BWW Review: The Power Of Ten! The Ten Tenors Raise The Roof At The McCallum Theatre

BWW Review: The Power Of Ten! The Ten Tenors Raise The Roof At The McCallum Theatre

After surviving a tumultuous election season and, let's face it, a pretty scathing couple of years of anger, hatred and division, sometimes you just need to grab a couple hours of joy wherever you can find it. Last night I found my joy at The McCallum Theatre as The Ten Tenors opened a six show stretch, breaking their thirty sold-out show record with standing room only attendance. They are, in fact, the most popular group in the history of the McCallum Theatre. (In fact, as they proclaim from the stage, they consider The McCallum their "home away from home") And there is no doubt as to why.. Their stunning vocal prowess in combination with slick production and wry Aussie humor makes for an evening that is both the icing and the cake!

The Ten Tenors, in this iteration, are Cameron Barclay, Daniel Belle, Michael Edwards, Keane Fletcher, Paul Gelsumini, Nigel Huckle, Nathan Lay, Adrian Li Donni, Jared Newell and James Watkinson. There is no published show program that indicates which Tenor is which or what song features any particular Tenor, which is a shame because I am unable to offer accolades to the standouts. However, it can be said that each of the Tenors is blessed with a lovely vocal instrument - some truly remarkable and some unremarkable. The power of the group lies solely in "The Power Of Ten". It is not their solo turns that keep one coming back for more. It is the glory of the harmonies. When they sing together the heavens open.

If you have seen the Tenors in previous concert production, as have I, then the style and staging, and even most of the repertoire, is no surprise - even down to their signature Tenor stance, group formations and mic drops. But the harmonies are always as thrilling as the first time you heard them. Some of the "rock repertoire" feels a little out of character, akin to The Brady Bunch trying to look cool while singing pop music. The Tenors are charming, elegant and super talented vocalists - but when they do "cool" there are only a few who can pull it off. They are at their best when singing their classical repertoire, their Aussie repertoire ("Waltzing Matilda" is as breathtaking as ever, as is "I Still Call Australia Home" ) and the show's standout "Bohemian Rhapsody" - which is vocal splendor. It's just the "pop star" moves and cool-quotient that get in the way for many in the crew. The Jersey Boys Medley, ending Act One, was also expertly staged and executed.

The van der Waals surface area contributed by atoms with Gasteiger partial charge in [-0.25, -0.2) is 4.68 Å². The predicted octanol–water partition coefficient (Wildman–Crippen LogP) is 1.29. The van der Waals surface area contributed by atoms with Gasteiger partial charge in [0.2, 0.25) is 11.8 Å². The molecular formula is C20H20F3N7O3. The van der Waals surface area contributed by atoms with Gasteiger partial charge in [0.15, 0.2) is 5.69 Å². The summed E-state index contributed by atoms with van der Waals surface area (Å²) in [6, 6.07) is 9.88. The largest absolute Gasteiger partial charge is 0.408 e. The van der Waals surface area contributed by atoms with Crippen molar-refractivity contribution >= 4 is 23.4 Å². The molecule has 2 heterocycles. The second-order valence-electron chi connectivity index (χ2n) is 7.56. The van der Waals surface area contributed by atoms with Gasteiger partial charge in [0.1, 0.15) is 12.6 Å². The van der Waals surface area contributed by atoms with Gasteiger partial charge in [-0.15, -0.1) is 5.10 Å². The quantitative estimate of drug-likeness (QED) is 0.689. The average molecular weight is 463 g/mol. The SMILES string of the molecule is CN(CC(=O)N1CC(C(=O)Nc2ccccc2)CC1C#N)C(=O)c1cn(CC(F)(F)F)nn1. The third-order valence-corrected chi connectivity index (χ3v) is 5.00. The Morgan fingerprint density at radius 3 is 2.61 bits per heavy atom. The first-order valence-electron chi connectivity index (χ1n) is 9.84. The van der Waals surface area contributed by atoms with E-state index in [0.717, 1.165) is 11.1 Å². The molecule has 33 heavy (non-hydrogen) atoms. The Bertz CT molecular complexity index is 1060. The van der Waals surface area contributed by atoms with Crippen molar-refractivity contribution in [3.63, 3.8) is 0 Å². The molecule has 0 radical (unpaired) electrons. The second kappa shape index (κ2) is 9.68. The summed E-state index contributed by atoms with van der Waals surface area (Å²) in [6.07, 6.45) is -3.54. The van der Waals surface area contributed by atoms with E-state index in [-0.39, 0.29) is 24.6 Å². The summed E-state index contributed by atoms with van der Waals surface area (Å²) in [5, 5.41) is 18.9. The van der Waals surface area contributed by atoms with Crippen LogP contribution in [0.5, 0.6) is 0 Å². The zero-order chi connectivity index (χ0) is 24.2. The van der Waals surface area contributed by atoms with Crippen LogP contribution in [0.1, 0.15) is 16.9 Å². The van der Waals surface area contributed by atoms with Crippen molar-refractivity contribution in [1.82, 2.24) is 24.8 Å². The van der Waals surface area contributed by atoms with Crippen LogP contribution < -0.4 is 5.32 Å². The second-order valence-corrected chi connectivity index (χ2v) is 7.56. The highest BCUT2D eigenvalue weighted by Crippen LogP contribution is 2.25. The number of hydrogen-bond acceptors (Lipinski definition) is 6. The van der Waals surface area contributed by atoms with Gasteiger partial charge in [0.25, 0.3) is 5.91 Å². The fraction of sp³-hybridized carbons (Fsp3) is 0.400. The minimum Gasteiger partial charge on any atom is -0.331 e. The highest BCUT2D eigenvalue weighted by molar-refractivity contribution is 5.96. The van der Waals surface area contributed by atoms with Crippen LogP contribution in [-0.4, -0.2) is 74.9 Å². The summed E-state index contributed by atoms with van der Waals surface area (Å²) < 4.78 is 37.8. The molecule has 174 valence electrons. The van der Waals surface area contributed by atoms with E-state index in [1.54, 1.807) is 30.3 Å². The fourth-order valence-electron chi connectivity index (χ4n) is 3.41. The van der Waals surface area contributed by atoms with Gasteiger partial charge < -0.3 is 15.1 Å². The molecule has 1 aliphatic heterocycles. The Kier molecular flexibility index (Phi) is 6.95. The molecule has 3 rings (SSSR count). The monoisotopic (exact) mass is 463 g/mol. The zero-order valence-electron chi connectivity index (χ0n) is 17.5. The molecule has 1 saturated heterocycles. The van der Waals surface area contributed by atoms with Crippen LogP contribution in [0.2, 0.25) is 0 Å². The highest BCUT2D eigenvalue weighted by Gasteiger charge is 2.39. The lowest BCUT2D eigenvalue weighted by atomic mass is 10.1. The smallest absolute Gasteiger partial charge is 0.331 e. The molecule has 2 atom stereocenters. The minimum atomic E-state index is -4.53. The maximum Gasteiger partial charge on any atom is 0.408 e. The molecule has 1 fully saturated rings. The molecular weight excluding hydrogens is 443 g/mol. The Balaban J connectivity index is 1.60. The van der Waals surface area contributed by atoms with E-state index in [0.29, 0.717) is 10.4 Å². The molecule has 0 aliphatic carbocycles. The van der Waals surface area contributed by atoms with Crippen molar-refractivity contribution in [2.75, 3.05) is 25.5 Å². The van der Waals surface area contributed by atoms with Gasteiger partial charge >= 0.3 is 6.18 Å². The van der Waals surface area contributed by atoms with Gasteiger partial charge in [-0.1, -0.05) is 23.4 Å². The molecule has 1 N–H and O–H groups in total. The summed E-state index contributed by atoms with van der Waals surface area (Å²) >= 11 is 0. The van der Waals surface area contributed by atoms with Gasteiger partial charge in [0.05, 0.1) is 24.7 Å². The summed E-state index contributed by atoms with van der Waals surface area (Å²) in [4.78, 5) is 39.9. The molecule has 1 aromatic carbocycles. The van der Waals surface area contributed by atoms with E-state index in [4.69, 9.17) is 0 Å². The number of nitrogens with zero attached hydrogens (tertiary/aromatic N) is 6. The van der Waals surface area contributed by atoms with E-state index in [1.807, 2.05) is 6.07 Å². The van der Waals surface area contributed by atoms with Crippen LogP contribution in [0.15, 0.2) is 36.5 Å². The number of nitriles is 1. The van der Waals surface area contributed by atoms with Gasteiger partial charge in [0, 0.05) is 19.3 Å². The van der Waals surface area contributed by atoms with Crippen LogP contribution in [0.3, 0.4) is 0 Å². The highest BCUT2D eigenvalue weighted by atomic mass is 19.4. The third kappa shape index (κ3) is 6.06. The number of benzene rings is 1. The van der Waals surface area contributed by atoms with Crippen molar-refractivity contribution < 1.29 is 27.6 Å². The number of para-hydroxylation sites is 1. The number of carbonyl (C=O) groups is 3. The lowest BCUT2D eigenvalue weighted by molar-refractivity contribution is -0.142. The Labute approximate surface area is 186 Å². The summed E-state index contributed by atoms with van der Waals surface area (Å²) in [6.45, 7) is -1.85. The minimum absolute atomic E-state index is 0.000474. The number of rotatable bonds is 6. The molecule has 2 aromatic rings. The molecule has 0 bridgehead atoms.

The Tenors do a tongue in cheek "Divas Medley" at the top of the second act that is a crowd favorite - but for me just reinforces why these songs are best sung by The Divas. It was nice to see some holiday songs added to the mix as a pre-cursor to Thanksgiving. Oh Holy Night was very moving. In fact it prompted me to purchase the Tenors holiday CD in the lobby on my way out.

My only real criticism is that the Tenors seem to lack honesty and real warmth in their performances. They are too slick and too practiced. The humanity and "realness" that you hope to see shine through just doesn't come through at all - it all seems contrived and polished to the point of animatronics. Even their "playfulness" with each other seems contrived. The live theatre is one of the only places you can go for that intimate human connection and artists that can deliver both talent and humanity are becoming rarer with the years. It was a shame to spend an evening with ten talented and charismatic men and have it feel so cold and calculated. The vocal arrangements and choreography are expertly executed. The honesty and sincerity factor misses the mark. I just think their is a missed opportunity for real connection with the audience rather than trying so hard to be pop stars.

Jamie Schmidt's lighting design is truly an equal to the vocal power of the ten. It not only supports the production in every way, but truly elevates the overall production. The sound mix was also near perfection and the harmonic blends, from a sound perspective, were superb. The rhythm section (Liam Hogan; drummer, Thomas Lindner; guitarist, and Benjamin Kiehne, Pianist) combined with pre-recorded orchestral tracks served the production well and provided the feel of a larger symphony.

The Ten Tenors will no doubt continue their reign as The McCallum's faves! They are crowd pleasers at every turn and the power in their combined vocals in exciting and addictive. I understand that there are very few tickets left to see The Tenors this run, but well worth the attempt to call or visit the box office. If its your first time your jaw will be on the floor. If you've seen The Tenors before it is like a holiday visit with old friends. This is a definite "run, don't walk". I always like to offer kudos to Mitch Gershenfeld for knowing desert audiences so well and for such eclectic and thoughtful programming. The McCallum is lucky to have him at the helm.

Performances times for The TEN TENORS are:

Wednesday, November 21, 8:00pm

Friday, November 23, 8:00pm

Saturday, November 24, 2:00pm and 8:00pm

Sunday, November 25, 2:00pm

For tickets or information on The McCallum's incredible 2018-19 Season visit www.mccallumtheatre,com.

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From This Author David Green

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